5 Minority-Owned Business Benefits (+ How to Get Certified)
Being a minority small business owner comes with many unique benefits. These include contract opportunities, funding availability, a diverse network, supplier diversity programs, and access to extra training.
To take advantage of those benefits, you’ll need to get certified by the National Minority Supplier Development Council. This will open up many doors for your business, some of which could be opportunities for exponential growth.
If you’re a minority business owner and you’re thinking about getting certified by the NMCSD, we say go for it.
1. Government Contracts
Every entrepreneur understands that consistent work is key to keeping a business afloat. They are also aware that landing a contract guaranteeing a certain amount of steady income can be a godsend.
The government is aware of this fact. That is why they have set aside an allotment of their contracts to be awarded to minority small businesses.
The economy relies heavily on the progression of smaller businesses, which is why the U.S. government wants to lend a helping hand.
These contracts are part of the SBA 8(a) contracts program.
Now, how do you become eligible to bid on these contracts set aside for certified minority-owned businesses?
You have to get certified as a minority-owned business!
Even the Department of Transportation is required to give 10% of their contracts to minority businesses.
Think of the millions or even billions of dollars that are up for grabs in these government contract opportunities. Don’t be left out!
How to Register as a Government Vendor (So You Can Start Bidding on Contracts)
According to the U.S. General Services Administration website, there is a very orderly process that you need to follow in order to be entered into their pool of potential vendors.
- First, you must register with SAM (System for Award Management) and get a UEI (Unique Entity Identifier).
- The acronyms don’t stop there — you then need to get a NAICS code, which classifies you in a particular industry.
- After receiving this code, you can visit the SBA (Small Business Administration) website and verify your status as a certified minority business.
Of course, following this process does not guarantee you a government contract; there are some extra eligibility requirements that you need to meet.
You also have to go through the bidding process and win these contracts.
2. Grants and Loans Dedicated to Minorities
Getting certified as a minority business enterprise also gives you access to various financial resources.
In fact, there are grants and loan programs designed solely to help minority business owners to secure capital (which can otherwise be extremely difficult).
There are a few types of organizations offering these resources:
Here are some of the government entities offering grants and loans for minority businesses:
Minority Business Development Agency
The U.S Chamber of Commerce’s Minority Business Development Agency (MBDA) has centers all across the nation dedicated to the growth and development of minority business enterprises.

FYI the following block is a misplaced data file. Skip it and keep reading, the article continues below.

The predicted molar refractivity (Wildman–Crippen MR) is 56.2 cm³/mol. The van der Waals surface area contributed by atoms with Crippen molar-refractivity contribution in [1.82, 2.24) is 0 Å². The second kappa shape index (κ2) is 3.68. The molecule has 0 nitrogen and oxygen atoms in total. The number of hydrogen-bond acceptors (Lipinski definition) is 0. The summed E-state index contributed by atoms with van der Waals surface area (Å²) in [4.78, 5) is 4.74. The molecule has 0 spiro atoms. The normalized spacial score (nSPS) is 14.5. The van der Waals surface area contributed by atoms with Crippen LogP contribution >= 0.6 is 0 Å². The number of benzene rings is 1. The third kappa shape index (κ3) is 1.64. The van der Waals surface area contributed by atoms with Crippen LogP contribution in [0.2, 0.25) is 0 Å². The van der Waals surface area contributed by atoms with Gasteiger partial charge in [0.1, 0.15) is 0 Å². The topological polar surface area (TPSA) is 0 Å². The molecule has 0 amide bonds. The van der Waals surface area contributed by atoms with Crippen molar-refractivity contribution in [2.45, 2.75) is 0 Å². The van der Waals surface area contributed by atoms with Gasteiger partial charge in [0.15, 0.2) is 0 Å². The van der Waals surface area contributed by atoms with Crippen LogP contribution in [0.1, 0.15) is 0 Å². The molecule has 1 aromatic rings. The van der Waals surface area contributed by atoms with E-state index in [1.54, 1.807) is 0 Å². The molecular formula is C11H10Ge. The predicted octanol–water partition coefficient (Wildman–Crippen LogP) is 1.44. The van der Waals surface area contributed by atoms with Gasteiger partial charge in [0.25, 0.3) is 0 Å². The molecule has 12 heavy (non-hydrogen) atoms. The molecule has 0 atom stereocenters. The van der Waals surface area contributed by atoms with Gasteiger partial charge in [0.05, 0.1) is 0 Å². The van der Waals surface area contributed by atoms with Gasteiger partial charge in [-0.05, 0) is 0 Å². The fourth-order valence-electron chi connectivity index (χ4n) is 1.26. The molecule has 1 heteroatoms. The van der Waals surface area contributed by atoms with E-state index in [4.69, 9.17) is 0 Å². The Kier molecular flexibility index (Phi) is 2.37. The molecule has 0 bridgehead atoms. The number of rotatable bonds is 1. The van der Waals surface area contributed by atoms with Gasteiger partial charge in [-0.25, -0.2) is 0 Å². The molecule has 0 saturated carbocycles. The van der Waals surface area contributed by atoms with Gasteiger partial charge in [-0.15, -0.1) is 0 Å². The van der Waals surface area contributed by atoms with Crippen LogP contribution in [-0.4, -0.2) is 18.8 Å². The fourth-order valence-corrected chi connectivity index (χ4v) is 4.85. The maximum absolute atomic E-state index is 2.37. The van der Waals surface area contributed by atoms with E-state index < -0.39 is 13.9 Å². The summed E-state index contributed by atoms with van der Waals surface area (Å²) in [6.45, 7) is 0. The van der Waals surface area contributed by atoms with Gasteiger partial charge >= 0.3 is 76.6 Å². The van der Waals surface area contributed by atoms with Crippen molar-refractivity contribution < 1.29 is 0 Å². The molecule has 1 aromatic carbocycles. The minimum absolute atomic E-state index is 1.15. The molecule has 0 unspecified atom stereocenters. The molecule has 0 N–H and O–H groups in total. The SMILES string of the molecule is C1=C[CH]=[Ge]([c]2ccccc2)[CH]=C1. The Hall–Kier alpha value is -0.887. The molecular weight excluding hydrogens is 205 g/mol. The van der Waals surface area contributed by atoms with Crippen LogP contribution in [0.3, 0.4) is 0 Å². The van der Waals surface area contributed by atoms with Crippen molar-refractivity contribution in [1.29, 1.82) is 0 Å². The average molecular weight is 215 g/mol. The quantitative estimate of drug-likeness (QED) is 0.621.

The largest collection of MBDA grant opportunities can be found at Grants.gov. This is a federal government site, so you’ll see a range of government grants listed, but all of the MBDA’s opportunities can be found there.
National Minority Supplier Development Council
If you are a minority entrepreneur, you can check out the guidelines for eligibility and application here.
The NMSDC also has a Business Consortium Fund that offers microloans to minority businesses at an affordable rate.
You may even find state programs to help you grow your business.
For example, the Oregon Association of Minority Entrepreneurs offers both business loans and technical assistance for small businesses like yours.
The state of Alabama has a similar organization, the ASBDC, which hosts yearly Business Plan Pitch Competitions with a variety of awards and grants.
And of course, our home state, Georgia, has its own Minority Supplier Development Council. While the GMSDC isn’t currently offering any grants or loans, joining this organization will ensure that you know when local grant programs arise.
No doubt, associations and groups such as these can be found in every state.
Related: Are Grants Always Better Than Loans?
Private and Non-Profit Agencies
Even non-government agencies understand the benefit of helping minority-owned businesses to increase their working capital through grants and low-interest loans.
Many organizations tailor their grants to a specific minority group:
The First Nations Development Institute offers grants, scholarships, and fellowship opportunities to Native-American-owned businesses.
The Black Business Association periodically offers grants and loans to African-American-owned businesses in a variety of industries.
The U.S. Pan Asian American Chamber of Commerce holds an annual competition for Asian Americans and Hawaiian entrepreneurs with unique business ideas.
3. Access to Supplier Diversity Programs
Some corporations are legally obligated to give a percentage of their supplier network to minority businesses.
If a corporation is awarded a government contract of a certain size, they must include a minority supplier.
The federal government created programs to help minority businesses succeed, and they expect corporations to do their part.
Many large corporations make it a company policy to subcontract with certified minority businesses.
Companies like AT&T, Coca-Cola, Microsoft, UPS, and many more consider it an ethical obligation to have business opportunities available for minority businesses.
These opportunities are called supplier diversity programs. As a certified minority business, you would get priority access to these programs.
Of course, to take part in these programs, you would need to follow the process outlined by each individual corporation that you want to work with.
One eligibility requirement that every program will have in common is proof of diversity. Your minority-owned business certification would meet that requirement.
4. A Diverse Network
Earning your certification as a minority-owned business opens up a whole new world of people and benefits.
Certification also comes with select marketing opportunities, networking opportunities, and even business opportunities unique to certified businesses.